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I'm working on setting up a page and am having difficulty with getting it to look well across browsers (actually just IE, as it renders properly for mozilla and webkit). I'm wanting to rule out quirks mode before seriously considering old IE bugs fixed since IE6. The container page has a declared doctype, however the iframe code does not. Will the iframe content be rendered in quirks-mode (because it does not have a doctype) or standards mode (because the container has a doctype)? The source follows this scheme:

<!DOCTYPE html PUBLIC "-//W3C//DTD HTML 4.01 Transitional//EN" "">
<iframe ...>
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3 Answers 3

up vote 8 down vote accepted


As some have sadly failed to notice this answer was posted and accepted quite a long time before IE9 existed which changes the terms of the question. I would normally have deleted this to avoid catching any more downvotes but since the answer is actually still true and sadly relevant to a substantial portion of the browser demographics, I'll leave it up. Just please don't downvote it any more.

Quirksmode: IE renders iframes as separate document nodes, doctype is not inherited, and quirks is the default.

Edit: somebody else's demonstration of your problem and proof of non-inheritance (with thanks to my bookmarks :P )

However, you've chosen "Almost" as your doctype which means iframes aren't allowed anyway. The only way you could get valid iframes is if the parent was in quirks which makes inheritance or not a moot point.

Recommended reading.

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Wrong - as of IE9, doctype IS inherited... your confusion stems from the fact that in IE8, this is different... –  Stefan Steiger Sep 6 '12 at 7:47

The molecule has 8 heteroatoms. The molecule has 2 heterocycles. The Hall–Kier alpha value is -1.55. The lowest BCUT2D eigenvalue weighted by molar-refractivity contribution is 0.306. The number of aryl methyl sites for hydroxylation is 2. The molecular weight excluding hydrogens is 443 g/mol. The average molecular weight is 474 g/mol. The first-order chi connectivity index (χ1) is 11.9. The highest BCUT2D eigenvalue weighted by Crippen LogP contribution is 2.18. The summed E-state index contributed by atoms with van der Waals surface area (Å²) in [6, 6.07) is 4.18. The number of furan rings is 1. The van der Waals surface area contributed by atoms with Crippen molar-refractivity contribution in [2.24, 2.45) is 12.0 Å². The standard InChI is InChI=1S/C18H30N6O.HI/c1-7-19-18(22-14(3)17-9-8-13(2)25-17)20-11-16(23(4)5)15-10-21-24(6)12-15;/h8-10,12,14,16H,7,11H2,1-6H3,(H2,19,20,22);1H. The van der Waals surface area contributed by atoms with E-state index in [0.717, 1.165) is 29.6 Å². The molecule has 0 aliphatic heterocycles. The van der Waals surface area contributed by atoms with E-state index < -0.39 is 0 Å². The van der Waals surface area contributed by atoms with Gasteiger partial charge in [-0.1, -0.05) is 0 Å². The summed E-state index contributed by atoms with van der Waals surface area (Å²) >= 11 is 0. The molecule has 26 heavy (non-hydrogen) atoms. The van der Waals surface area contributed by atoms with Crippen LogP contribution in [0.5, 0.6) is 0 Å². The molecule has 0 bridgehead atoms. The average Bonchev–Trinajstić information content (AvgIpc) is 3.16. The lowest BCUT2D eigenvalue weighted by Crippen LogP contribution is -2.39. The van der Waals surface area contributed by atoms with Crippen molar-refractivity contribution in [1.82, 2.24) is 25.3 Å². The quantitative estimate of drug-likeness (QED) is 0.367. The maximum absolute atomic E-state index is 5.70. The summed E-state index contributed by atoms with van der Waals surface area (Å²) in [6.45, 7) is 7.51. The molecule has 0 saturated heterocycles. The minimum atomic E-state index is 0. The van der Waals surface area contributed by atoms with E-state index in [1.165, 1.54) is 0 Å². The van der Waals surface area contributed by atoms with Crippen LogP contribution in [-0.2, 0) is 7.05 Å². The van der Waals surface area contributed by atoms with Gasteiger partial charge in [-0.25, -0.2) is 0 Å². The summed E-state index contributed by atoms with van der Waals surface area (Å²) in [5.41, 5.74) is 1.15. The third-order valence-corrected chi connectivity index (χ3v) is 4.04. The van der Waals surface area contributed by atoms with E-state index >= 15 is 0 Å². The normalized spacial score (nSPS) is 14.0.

Agree with Quandary. I have the same issue with IE10. The parent doctype is propagating down to the IFrame regardless of what is specified in that page (that page renders different when it's opened on it's own). –  b.pell Oct 18 '12 at 23:27
My "confusion" comes from the fact that the answer predates IE9 by many months. The helpful thing to do would have been to edit accordingly, but hey I guess downvotes are fun and easy, and reading is tech. –  annakata Jun 3 '13 at 14:40
+1 to compensate for downvotes :-) –  stefan.s 웃 Oct 23 '13 at 7:22

Prior to IE9, the webpage within the iframe would render according to its own doctype, not according to the doctype of the parent container. However, in IE9, Microsoft changed the behavior so that the child iframe inherits its doctype/rendering from the parent container.

Note that IE9 will still behave in the traditional manner (iframe honors its own doctype) whenever compatibility view is used.

The best workaround for folks in your situation--writing a standards compliant container page but needing to include an iframe with a quirks mode page--is to add either of the following meta tags between your doctype and the opening tag in the parent page.

<meta http-equiv="X-UA-Compatible" content="IE=EmulateIE7">
<meta http-equiv="X-UA-Compatible" content="IE=8" />

These tags will essentially tell IE9 to pretend it is IE7 or IE8. Including in the emulation is the logic used to determine rendering mode for the child iframe. The downside of this workaround is that you will not be able to use any of the new features supported by IE9 in your parent page, but that is probably preferable to massive rendering errors in the child page.

See for more information.

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is there any other slution that enable executing parent IE9 standards mode Frame along with quirks or EmulateIE7 child iframe? –  Tal Jul 30 '12 at 15:20
@mikepr: Preferable ? No, it isn't. Fact is, you shouldn't produce HTML with quirks mode - ever. Some important MS products do btw, with no workaround... –  Stefan Steiger Sep 5 '12 at 8:33
Oh and by the way: Stop upvoting this, it sounds good, but it doesn't work. –  Stefan Steiger Sep 6 '12 at 7:45
While I agree that this does not work in all situations, it does reduce some of the issues and does deserve to be upvoted. Unfortunately you sometimes cannot control what is contained within your iframe and therefore cannot control if it's standards compliant. I've personally had an issue where this solution resolved the problem, at least temporarily until the other app could be updated to be standards compliant. –  nerdybeardo Jan 9 '13 at 13:26
external link broken unfortunately –  DannykPowell May 22 at 10:51

See my answer here for MSDN-documented solution for IE9: How to force Iframe to run quirks under a standard parent frame

In short, it is not possible to trigger quirks mode in an iframe if the parent page is rendering in IE9 mode, but it is possible to trigger "quirks mode emulation" embedded in the IE9 rendering engine.

JSBin demo:

Further reading:

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